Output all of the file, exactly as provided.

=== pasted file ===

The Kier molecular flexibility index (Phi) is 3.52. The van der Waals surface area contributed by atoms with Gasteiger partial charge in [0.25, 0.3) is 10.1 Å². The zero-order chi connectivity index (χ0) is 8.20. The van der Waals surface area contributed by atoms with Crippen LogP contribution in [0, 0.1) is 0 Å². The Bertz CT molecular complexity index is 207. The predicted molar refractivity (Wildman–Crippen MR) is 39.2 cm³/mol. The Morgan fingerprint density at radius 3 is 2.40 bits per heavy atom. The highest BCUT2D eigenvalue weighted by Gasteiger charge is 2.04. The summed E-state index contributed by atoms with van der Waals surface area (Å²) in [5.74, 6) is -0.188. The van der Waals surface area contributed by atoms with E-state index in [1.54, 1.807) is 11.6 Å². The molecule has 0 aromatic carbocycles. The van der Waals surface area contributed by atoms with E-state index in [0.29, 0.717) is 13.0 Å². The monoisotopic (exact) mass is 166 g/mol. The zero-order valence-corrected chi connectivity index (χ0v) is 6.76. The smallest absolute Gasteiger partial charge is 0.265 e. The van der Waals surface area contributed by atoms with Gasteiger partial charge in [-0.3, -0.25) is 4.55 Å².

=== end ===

The Kier molecular flexibility index (Phi) is 3.52. The van der Waals surface area contributed by atoms with Gasteiger partial charge in [0.25, 0.3) is 10.1 Å². The zero-order chi connectivity index (χ0) is 8.20. The van der Waals surface area contributed by atoms with Crippen LogP contribution in [0, 0.1) is 0 Å². The Bertz CT molecular complexity index is 207. The predicted molar refractivity (Wildman–Crippen MR) is 39.2 cm³/mol. The Morgan fingerprint density at radius 3 is 2.40 bits per heavy atom. The highest BCUT2D eigenvalue weighted by Gasteiger charge is 2.04. The summed E-state index contributed by atoms with van der Waals surface area (Å²) in [5.74, 6) is -0.188. The van der Waals surface area contributed by atoms with E-state index in [1.54, 1.807) is 11.6 Å². The molecule has 0 aromatic carbocycles. The van der Waals surface area contributed by atoms with E-state index in [0.29, 0.717) is 13.0 Å². The monoisotopic (exact) mass is 166 g/mol. The zero-order valence-corrected chi connectivity index (χ0v) is 6.76. The smallest absolute Gasteiger partial charge is 0.265 e. The van der Waals surface area contributed by atoms with Gasteiger partial charge in [-0.3, -0.25) is 4.55 Å².